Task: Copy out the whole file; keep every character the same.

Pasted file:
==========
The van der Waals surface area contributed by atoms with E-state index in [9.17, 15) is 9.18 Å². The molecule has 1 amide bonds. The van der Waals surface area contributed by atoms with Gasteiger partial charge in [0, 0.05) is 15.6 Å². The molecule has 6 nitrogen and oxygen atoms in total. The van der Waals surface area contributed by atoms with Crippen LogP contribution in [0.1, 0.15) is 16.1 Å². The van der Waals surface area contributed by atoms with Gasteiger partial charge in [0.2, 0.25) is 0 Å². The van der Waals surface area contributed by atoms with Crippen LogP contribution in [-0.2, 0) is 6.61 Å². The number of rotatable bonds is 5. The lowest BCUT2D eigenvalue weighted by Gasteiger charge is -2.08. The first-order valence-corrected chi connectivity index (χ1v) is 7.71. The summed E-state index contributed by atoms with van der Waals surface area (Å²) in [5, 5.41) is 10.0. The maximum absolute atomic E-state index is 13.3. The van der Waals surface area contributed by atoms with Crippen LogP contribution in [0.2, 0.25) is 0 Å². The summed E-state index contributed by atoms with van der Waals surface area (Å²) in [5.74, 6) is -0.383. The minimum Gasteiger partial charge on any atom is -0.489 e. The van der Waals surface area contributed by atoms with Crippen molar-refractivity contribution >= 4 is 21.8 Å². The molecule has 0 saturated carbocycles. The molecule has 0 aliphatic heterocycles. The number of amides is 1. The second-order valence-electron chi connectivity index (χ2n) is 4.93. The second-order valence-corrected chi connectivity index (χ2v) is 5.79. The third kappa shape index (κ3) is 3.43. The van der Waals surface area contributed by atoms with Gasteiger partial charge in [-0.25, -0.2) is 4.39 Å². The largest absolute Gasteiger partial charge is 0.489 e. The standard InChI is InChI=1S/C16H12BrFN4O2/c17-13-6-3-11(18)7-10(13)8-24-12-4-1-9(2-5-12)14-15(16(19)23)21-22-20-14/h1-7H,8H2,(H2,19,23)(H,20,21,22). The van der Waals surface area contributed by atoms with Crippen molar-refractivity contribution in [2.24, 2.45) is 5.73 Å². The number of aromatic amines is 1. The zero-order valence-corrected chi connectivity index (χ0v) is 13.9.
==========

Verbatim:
The van der Waals surface area contributed by atoms with E-state index in [9.17, 15) is 9.18 Å². The molecule has 1 amide bonds. The van der Waals surface area contributed by atoms with Gasteiger partial charge in [0, 0.05) is 15.6 Å². The molecule has 6 nitrogen and oxygen atoms in total. The van der Waals surface area contributed by atoms with Crippen LogP contribution in [0.1, 0.15) is 16.1 Å². The van der Waals surface area contributed by atoms with Gasteiger partial charge in [0.2, 0.25) is 0 Å². The van der Waals surface area contributed by atoms with Crippen LogP contribution in [-0.2, 0) is 6.61 Å². The number of rotatable bonds is 5. The lowest BCUT2D eigenvalue weighted by Gasteiger charge is -2.08. The first-order valence-corrected chi connectivity index (χ1v) is 7.71. The summed E-state index contributed by atoms with van der Waals surface area (Å²) in [5, 5.41) is 10.0. The maximum absolute atomic E-state index is 13.3. The van der Waals surface area contributed by atoms with Crippen LogP contribution in [0.2, 0.25) is 0 Å². The summed E-state index contributed by atoms with van der Waals surface area (Å²) in [5.74, 6) is -0.383. The minimum Gasteiger partial charge on any atom is -0.489 e. The van der Waals surface area contributed by atoms with Crippen molar-refractivity contribution >= 4 is 21.8 Å². The molecule has 0 saturated carbocycles. The molecule has 0 aliphatic heterocycles. The number of amides is 1. The second-order valence-electron chi connectivity index (χ2n) is 4.93. The second-order valence-corrected chi connectivity index (χ2v) is 5.79. The third kappa shape index (κ3) is 3.43. The van der Waals surface area contributed by atoms with Gasteiger partial charge in [-0.25, -0.2) is 4.39 Å². The largest absolute Gasteiger partial charge is 0.489 e. The standard InChI is InChI=1S/C16H12BrFN4O2/c17-13-6-3-11(18)7-10(13)8-24-12-4-1-9(2-5-12)14-15(16(19)23)21-22-20-14/h1-7H,8H2,(H2,19,23)(H,20,21,22). The van der Waals surface area contributed by atoms with Crippen molar-refractivity contribution in [2.24, 2.45) is 5.73 Å². The number of aromatic amines is 1. The zero-order valence-corrected chi connectivity index (χ0v) is 13.9.